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Blockchain for transparency: Part 3

In part 1 of this Q&A series, we looked at blockchain’s potential as a solution to sustainability and transparency across the supply chain. In part 2, we outlined data capture that does not align with the design and intent of the technology. In this final piece, Troy Norcross, co-founder of Blockchain Rookies, outlines how blockchain delivers real value across a supply chain through improvements in speed, efficiency, accuracy and liquidity.

Q: As an industry, we are very focused on the sustainability aspects of our business. Can blockchain be deployed in a way that aligns with our sustainability goals?

 A: Absolutely. Not only can you take advantage of blockchain technology in a sustainable way, but you can improve business efficiency when it comes to supply chain efficiency and liquidity—and thus support larger business sustainability goals.

When I hear people say, “Blockchain isn’t sustainable, it uses too much electricity,” I have to stop and take a deep breath. There is a lot of incomplete information out there in the media and on social media platforms. 

As mentioned earlier, the Bitcoin blockchain does consume a significant amount of electricity across the network. Thousands of individual computers are working together to ensure the integrity of the ledger and to ensure the legitimacy of every new transaction which gets added. The more computers on the network, the less likely it is to be compromised.

Unfortunately, the network is designed with a consensus protocol (how all machines agree to new transactions) which uses a LOT of computing power—and thus electricity.

Unlike the Bitcoin blockchain, the majority of enterprise blockchain projects are different in two specific ways:

  • Enterprise networks have a much smaller number of computers running them, and thus the amount of electricity involved is far less. The integrity of the network relies on every member knowing every other member. Additionally, the network is closed to the general public. On the Bitcoin network, there is no identity of the people or the computers who run the network and thus there is a need for large numbers to avoid compromising the network.
     
  • Enterprises have a wide range of protocols to choose from in building their blockchain network. Two of the most common protocols are HyperLedger Fabric and Corda. You can think of a protocol as an operating system for a network. Today’s desktop computers run Windows, macOS or something similar. Today’s blockchain networks run Corda, HyperLedger Fabric, bitcoin, Ethereum or one of the dozens of other protocols. Many of these different protocols have a low energy use profile as well as more significant overall performance characteristics.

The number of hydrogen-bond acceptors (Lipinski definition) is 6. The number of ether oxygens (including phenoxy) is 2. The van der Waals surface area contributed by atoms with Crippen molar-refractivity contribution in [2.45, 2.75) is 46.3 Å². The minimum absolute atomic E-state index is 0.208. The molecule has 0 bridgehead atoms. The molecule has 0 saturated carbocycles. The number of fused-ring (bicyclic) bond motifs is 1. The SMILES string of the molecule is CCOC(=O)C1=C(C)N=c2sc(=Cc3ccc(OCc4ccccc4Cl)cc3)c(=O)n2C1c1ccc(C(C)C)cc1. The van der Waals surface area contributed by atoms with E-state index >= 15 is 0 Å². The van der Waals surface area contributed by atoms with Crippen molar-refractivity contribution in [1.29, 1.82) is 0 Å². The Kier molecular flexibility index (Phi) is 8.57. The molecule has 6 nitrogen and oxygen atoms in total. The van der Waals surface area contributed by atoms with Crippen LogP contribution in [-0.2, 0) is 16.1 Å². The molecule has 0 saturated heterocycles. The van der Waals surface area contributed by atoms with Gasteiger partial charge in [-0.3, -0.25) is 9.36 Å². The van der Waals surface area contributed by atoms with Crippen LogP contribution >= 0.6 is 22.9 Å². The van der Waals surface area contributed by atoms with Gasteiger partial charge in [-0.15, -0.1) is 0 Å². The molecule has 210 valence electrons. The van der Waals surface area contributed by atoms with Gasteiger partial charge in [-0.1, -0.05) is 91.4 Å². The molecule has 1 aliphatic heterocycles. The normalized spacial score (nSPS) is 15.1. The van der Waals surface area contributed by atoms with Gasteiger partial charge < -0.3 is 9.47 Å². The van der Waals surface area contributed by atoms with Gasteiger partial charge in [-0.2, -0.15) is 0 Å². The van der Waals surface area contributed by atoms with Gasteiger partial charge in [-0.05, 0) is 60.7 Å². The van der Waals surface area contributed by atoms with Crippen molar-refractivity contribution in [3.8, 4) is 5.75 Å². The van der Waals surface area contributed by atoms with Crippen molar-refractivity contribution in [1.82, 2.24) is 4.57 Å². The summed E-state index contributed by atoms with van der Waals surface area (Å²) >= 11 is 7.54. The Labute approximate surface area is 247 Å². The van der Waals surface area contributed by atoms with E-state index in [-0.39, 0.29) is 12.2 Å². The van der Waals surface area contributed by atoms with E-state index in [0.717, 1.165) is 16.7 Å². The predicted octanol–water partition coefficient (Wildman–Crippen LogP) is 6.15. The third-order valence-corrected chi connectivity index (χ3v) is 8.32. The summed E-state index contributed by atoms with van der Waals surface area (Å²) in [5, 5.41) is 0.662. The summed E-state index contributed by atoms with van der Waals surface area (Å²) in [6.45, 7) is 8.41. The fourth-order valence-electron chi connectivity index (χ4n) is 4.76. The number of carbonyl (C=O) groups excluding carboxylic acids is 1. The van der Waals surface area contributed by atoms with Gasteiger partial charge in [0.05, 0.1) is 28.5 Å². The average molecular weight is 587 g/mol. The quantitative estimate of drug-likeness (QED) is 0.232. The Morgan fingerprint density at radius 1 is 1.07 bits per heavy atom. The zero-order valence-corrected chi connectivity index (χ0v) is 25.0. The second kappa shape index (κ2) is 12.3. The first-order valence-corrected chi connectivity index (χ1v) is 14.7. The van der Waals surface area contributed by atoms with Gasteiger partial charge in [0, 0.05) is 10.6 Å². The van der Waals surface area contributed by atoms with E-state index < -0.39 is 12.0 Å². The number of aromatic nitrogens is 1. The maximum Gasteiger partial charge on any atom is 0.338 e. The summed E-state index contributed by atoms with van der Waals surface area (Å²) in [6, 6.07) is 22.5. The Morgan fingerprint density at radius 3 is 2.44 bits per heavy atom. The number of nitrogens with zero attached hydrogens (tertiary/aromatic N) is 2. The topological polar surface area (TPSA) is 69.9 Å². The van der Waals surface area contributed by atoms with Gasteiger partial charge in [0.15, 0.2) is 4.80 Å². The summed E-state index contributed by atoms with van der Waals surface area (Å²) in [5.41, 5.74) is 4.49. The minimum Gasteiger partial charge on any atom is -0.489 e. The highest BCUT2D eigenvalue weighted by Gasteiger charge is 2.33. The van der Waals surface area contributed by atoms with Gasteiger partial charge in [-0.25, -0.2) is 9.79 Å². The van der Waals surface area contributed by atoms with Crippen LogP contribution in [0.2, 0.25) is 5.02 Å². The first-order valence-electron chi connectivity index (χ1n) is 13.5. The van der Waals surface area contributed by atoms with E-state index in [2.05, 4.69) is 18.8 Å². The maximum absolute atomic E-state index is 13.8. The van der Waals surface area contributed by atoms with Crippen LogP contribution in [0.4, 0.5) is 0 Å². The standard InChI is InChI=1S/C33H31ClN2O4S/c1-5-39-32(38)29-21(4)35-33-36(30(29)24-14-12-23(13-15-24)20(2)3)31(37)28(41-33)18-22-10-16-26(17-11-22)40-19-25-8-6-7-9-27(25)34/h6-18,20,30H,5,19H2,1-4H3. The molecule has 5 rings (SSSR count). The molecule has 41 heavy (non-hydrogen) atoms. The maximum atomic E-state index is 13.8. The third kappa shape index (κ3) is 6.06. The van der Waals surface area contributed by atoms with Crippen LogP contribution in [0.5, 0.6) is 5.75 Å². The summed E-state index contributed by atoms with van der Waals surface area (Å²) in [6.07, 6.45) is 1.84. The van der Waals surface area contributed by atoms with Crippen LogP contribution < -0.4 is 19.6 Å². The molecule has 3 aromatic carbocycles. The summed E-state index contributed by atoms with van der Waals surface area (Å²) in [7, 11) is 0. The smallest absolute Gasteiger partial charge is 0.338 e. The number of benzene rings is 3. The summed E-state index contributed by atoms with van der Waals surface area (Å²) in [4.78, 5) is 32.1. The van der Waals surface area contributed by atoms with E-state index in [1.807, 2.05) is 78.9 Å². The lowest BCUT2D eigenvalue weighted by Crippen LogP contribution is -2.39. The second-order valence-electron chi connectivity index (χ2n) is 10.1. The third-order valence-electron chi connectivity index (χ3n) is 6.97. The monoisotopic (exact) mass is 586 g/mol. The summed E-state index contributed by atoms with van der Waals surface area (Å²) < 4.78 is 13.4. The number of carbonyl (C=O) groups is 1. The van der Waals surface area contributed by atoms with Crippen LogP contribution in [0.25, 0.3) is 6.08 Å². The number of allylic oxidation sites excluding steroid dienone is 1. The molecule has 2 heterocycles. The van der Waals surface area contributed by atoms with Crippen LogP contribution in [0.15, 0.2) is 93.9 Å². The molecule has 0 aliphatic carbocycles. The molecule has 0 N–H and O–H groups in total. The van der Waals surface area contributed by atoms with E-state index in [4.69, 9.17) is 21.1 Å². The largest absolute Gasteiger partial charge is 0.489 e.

Blockchain brings real value across a supply chain through improvements in speed, efficiency, accuracy and liquidity. This value is achieved when each member of a supply chain agrees to work together and to accept a single ledger as the 'golden record'—a single source of truth.

With blockchain, there are no delays of waiting for the end of the month, running a report, exporting it to Excel and emailing to the next person along the supply chain. Everyone can read the most current and up to date information directly from the blockchain. Furthermore, there is a single set of records to examine in the process of auditing a supply chain. All of these efficiencies mean that operations are more efficient, require less resource, have greater transparency and accuracy—and in the end—are more sustainable.

Blockchain technology is not a panacea; it’s not going to end hunger on the planet or bring world peace, nor is it going to make every supply chain more sustainable. Blockchain technology enables creating a new layer of information which is safe, secure and tamper-resistant. And when entire industries agree to use this new fabric for exchanges of information and value, the result is more sustainable businesses.

Visit Blockchain Rookies for expertise on how blockchain will disrupt both industry and businessand how to prepare for this disruption with new business models, data strategies and partnerships.

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